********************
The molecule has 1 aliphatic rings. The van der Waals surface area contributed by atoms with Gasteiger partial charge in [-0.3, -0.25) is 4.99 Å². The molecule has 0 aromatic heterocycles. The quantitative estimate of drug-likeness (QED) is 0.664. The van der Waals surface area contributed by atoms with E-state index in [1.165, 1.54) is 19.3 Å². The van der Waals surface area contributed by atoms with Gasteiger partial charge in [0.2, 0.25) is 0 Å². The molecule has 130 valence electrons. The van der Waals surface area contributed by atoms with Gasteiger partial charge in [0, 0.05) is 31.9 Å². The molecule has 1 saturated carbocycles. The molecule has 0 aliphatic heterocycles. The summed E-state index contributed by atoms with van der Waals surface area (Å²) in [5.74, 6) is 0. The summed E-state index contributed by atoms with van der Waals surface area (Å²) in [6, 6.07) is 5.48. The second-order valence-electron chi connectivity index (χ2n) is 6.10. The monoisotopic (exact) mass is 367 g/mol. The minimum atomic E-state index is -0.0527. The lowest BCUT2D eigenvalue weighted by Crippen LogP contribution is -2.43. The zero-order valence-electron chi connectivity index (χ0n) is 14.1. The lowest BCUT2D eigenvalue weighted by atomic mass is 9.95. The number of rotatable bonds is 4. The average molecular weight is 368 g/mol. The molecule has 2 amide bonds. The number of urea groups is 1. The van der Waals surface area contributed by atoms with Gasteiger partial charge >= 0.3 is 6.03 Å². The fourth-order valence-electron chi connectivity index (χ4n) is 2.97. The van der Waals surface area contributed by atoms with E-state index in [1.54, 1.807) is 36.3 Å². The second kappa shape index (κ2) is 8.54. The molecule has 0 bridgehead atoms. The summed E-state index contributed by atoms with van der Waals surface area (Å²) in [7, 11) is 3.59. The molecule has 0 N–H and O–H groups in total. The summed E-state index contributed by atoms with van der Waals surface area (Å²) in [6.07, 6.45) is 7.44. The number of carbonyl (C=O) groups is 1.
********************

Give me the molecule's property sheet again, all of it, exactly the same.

The molecule has 1 aliphatic rings. The van der Waals surface area contributed by atoms with Gasteiger partial charge in [-0.3, -0.25) is 4.99 Å². The molecule has 0 aromatic heterocycles. The quantitative estimate of drug-likeness (QED) is 0.664. The van der Waals surface area contributed by atoms with E-state index in [1.165, 1.54) is 19.3 Å². The van der Waals surface area contributed by atoms with Gasteiger partial charge in [0.2, 0.25) is 0 Å². The molecule has 130 valence electrons. The van der Waals surface area contributed by atoms with Gasteiger partial charge in [0, 0.05) is 31.9 Å². The molecule has 1 saturated carbocycles. The molecule has 0 aliphatic heterocycles. The summed E-state index contributed by atoms with van der Waals surface area (Å²) in [5.74, 6) is 0. The summed E-state index contributed by atoms with van der Waals surface area (Å²) in [6, 6.07) is 5.48. The second-order valence-electron chi connectivity index (χ2n) is 6.10. The monoisotopic (exact) mass is 367 g/mol. The minimum atomic E-state index is -0.0527. The lowest BCUT2D eigenvalue weighted by Crippen LogP contribution is -2.43. The zero-order valence-electron chi connectivity index (χ0n) is 14.1. The lowest BCUT2D eigenvalue weighted by atomic mass is 9.95. The number of rotatable bonds is 4. The average molecular weight is 368 g/mol. The molecule has 2 amide bonds. The number of urea groups is 1. The van der Waals surface area contributed by atoms with Gasteiger partial charge >= 0.3 is 6.03 Å². The fourth-order valence-electron chi connectivity index (χ4n) is 2.97. The van der Waals surface area contributed by atoms with E-state index in [1.54, 1.807) is 36.3 Å². The second kappa shape index (κ2) is 8.54. The molecule has 0 bridgehead atoms. The summed E-state index contributed by atoms with van der Waals surface area (Å²) in [7, 11) is 3.59. The molecule has 0 N–H and O–H groups in total. The summed E-state index contributed by atoms with van der Waals surface area (Å²) in [6.07, 6.45) is 7.44. The number of carbonyl (C=O) groups is 1.